Australia and Asia relationship

Australia
and Asia relationship

This essay analyses the Australian-China
bilateral relationship since 1945 and in particular its political significance
to Australia. Many global factors have influenced this relationship,
including the advent of the Cold War, the Korean War, the Vietnam War and
the collapse of the Soviet bloc European nations. In addition, internal
political changes in Australia and China have both affected and been affected
by the global changes. It will be analysed that Australia's bilateral
relationship with China has always had a sharp political edge but that
approaching the new millenium economics and trade considerations are shaping

Australias and for that matter Chinese politics.

A central feature of the Government's
approach to foreign and trade policy is the importance it attaches to strengthening
bilateral relationships. Bilateral relationships are not an alternative
to regional and multilateral efforts. Indeed, bilateral, regional and multilateral
efforts are mutually supportive. When Australia works closely with another
country on a global initiative, such as the conclusion of the Chemical

Weapons Convention, it strengthens the bilateral relationship with that
country. Similarly, cooperation within APEC helps to consolidate Australia's
relations with individual APEC economies. In this way, multilateral and
regional efforts feed back into, and broaden, bilateral relationships (Aggarwal

1998).

In the Cold War years of the late 1940's
and lasting well into the proceeding four decades (Vadney 1998) Australian
government policy towards China after the Chinese communist birth in 1949,
was virtually achieved by an overriding commitment to anti-communism.

Australias participation in the Korean War and later the Vietnam War meant
that in a very real sense China (which gave direct tangible support to
both the North Koreans and the North Vietnamese) was Australias enemy (Vadney

1998). Not surprisingly during this period there was a substantial
body of public opinion which, either because of initiation at Australias
involvement in both the Korean and Vietnam War's, was because of interest
in developing closer ties with China in economic and humanitarian grounds,
was influencing the political orientation of the Australian government.

The election of the Whitlam Labor government
in 1972 saw the emergence of an explicit "recognition of China policy"
and although this government was relatively short lived, its bilateral
relationship with China was arguable its greatest achievement in Australias
development in international affairs, especially in the Asia Pacific region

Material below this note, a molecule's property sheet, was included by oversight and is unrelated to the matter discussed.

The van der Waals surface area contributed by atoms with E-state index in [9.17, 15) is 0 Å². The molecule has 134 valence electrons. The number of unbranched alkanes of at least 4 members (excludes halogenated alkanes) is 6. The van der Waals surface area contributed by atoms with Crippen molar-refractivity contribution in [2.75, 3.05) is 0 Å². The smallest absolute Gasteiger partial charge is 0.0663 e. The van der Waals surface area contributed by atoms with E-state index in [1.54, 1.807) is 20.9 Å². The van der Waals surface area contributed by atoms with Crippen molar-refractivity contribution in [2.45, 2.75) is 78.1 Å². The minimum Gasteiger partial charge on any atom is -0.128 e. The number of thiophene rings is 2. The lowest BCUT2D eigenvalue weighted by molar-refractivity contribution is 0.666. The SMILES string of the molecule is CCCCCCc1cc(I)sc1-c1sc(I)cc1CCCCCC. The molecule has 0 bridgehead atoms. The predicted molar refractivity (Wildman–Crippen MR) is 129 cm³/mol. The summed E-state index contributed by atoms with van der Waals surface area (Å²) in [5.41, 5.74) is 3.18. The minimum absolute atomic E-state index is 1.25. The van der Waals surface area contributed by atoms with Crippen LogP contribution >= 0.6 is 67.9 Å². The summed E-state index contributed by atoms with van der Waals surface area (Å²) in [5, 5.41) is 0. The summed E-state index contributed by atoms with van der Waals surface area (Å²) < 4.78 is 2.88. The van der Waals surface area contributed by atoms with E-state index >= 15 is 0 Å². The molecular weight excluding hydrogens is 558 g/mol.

(Cotton and Ravenhill 1998). The Fraser government continued this
policy direction with China, which was strengthened even further during
the Hawke and Keating years (1983-96). The Howard government has
continued this policy and has chosen to place economic and trade considerations
above ideology. Pursuit of a strong bilateral relationship with China
by Australian Labor governments might have been predicted on political
grounds but, increasingly, as the world moves to embrace a global village
profile governments of all political persuasion's are shaping the foreign
policies on the basis of national economic self interest.

In handling bilateral relationships, the

Government often claims to have adopted an integrated approach taking into
account the totality of Australian interests. But, a closer analyses
of this claim reveals it would be almost impossible to meet the totality
of Australia's interests in any bilateral relationship and this is especially
true of China which has such a different socio-political system.

This close relationship continues to raise political questions for Australia
to grapple with, such as her relations with Taiwan, Tibet and Chinese human
rights issues. In some instances Australias interests will be confined
mainly to trade and investment; in the more substantial bilateral relationships,
the Government will implement comprehensive strategies which attempt to
integrate Australia's security, economic and political interests with efforts
to forge a wider network of contacts in such areas as education, tourism
and cultural exchanges. A comprehensive approach to bilateral relationships
also involves working closely with the Australian business community to
expand market access and other opportunities for trade and investment.

It means facilitating institutional links in fields such as the arts, sport,
and education. In this way, each strand of the relationship not only has
value in its own right, but also contributes to building a broader base
from which to develop and advance mutual interests, hence the burgeoning
of cultural links between Australia and China since 1972 (Aggarwal 1998).

Working through bilateral relationships
also enables the Government to calibrate strategy to take into account
national differences. This is particularly important in terms of regional
issues. East Asia, for instance, is enormously diverse, and Australia's
regional policies must take this into account. The same is true of Australia's
interests in ASEAN and within the South Pacific. In relation to China
some Australian government policies, for example, supporting the student
protest in Tiananmen square (Cotton and Ravenhill 1998) damaged its relation
with China and